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How do we turn off the tap?


We love cleaning beaches! We find beachcombing treasures, we are relaxed by the sound of the sea, we get exercise, explore new places and meet new people. It's a great way of being mindful and immersing yourself in your environment - so its great on so many levels.



We also know that this alone will never solve the problem of marine plastic pollution and to show why we'd love to share the analogy from David Katz with you:


Just imagine you come home from work and there's water flowing across the kitchen floor from the overflowing sink, do you mop the floor...or turn off the tap? Silly question huh? You turn off the tap.

How do we turn off the plastic tap? Well, we need to know where the plastic is coming from.


Prof. Richard Thompson in his report for the UK government quoted the Marine Conservation Society beach clean survey data, where volunteers cleaned 3,245 beaches between 2005 and 2014 and showed that 80% of the litter on UK shores was plastic. Most of it came from land-based sources with a significant proportion being plastic packaging. It's clear that some of this would have been shorebased litter that would have been blown offshore or carried along our waterways, as eventually they all flow into the sea. Some of it may also have been discarded on beaches and from boats.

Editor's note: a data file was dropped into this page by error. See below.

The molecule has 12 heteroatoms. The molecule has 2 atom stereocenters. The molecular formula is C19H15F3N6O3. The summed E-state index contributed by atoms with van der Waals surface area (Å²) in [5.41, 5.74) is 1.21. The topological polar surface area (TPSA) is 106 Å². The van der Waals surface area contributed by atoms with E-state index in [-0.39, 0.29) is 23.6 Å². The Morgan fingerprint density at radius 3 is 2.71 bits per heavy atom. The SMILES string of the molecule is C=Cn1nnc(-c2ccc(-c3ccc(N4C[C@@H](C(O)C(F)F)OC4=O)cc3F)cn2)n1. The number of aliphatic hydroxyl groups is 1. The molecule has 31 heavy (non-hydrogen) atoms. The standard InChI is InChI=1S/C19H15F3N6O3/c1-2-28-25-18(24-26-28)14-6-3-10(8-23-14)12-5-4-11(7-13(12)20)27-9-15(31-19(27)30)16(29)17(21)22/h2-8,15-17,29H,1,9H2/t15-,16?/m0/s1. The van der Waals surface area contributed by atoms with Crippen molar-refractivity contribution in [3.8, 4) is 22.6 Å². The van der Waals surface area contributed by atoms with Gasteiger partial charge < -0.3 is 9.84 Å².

Litter cleaned from the beach on the Penryn River, Falmouth

In an attempt to understand at least part of the problem: how the waste management industry works and how we should manage our plastic waste more effectively in our little piece of paradise, we posed some questions to our crew member and resident waste management hero, Peter!


Peter Wynn

From the perspective of the long term issue of marine plastic pollution, what do you think would be the best thing to do to tackle plastic waste in the UK?